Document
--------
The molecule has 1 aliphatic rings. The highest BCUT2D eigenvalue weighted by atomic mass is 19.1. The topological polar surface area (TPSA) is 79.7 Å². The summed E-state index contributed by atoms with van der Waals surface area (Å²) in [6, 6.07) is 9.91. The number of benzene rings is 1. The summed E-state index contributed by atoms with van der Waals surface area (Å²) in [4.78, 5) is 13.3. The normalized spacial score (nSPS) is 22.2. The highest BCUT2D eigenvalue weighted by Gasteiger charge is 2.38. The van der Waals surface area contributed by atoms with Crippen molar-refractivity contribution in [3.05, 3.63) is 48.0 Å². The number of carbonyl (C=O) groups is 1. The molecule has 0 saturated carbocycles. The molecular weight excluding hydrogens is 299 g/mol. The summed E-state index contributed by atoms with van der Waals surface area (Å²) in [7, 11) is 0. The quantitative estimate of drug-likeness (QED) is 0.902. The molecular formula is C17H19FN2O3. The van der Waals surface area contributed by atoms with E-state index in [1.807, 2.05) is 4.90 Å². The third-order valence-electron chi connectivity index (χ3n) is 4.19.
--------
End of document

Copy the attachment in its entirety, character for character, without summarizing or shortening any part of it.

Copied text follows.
The molecule has 1 aliphatic rings. The highest BCUT2D eigenvalue weighted by atomic mass is 19.1. The topological polar surface area (TPSA) is 79.7 Å². The summed E-state index contributed by atoms with van der Waals surface area (Å²) in [6, 6.07) is 9.91. The number of benzene rings is 1. The summed E-state index contributed by atoms with van der Waals surface area (Å²) in [4.78, 5) is 13.3. The normalized spacial score (nSPS) is 22.2. The highest BCUT2D eigenvalue weighted by Gasteiger charge is 2.38. The van der Waals surface area contributed by atoms with Crippen molar-refractivity contribution in [3.05, 3.63) is 48.0 Å². The number of carbonyl (C=O) groups is 1. The molecule has 0 saturated carbocycles. The molecular weight excluding hydrogens is 299 g/mol. The summed E-state index contributed by atoms with van der Waals surface area (Å²) in [7, 11) is 0. The quantitative estimate of drug-likeness (QED) is 0.902. The molecular formula is C17H19FN2O3. The van der Waals surface area contributed by atoms with E-state index in [1.807, 2.05) is 4.90 Å². The third-order valence-electron chi connectivity index (χ3n) is 4.19.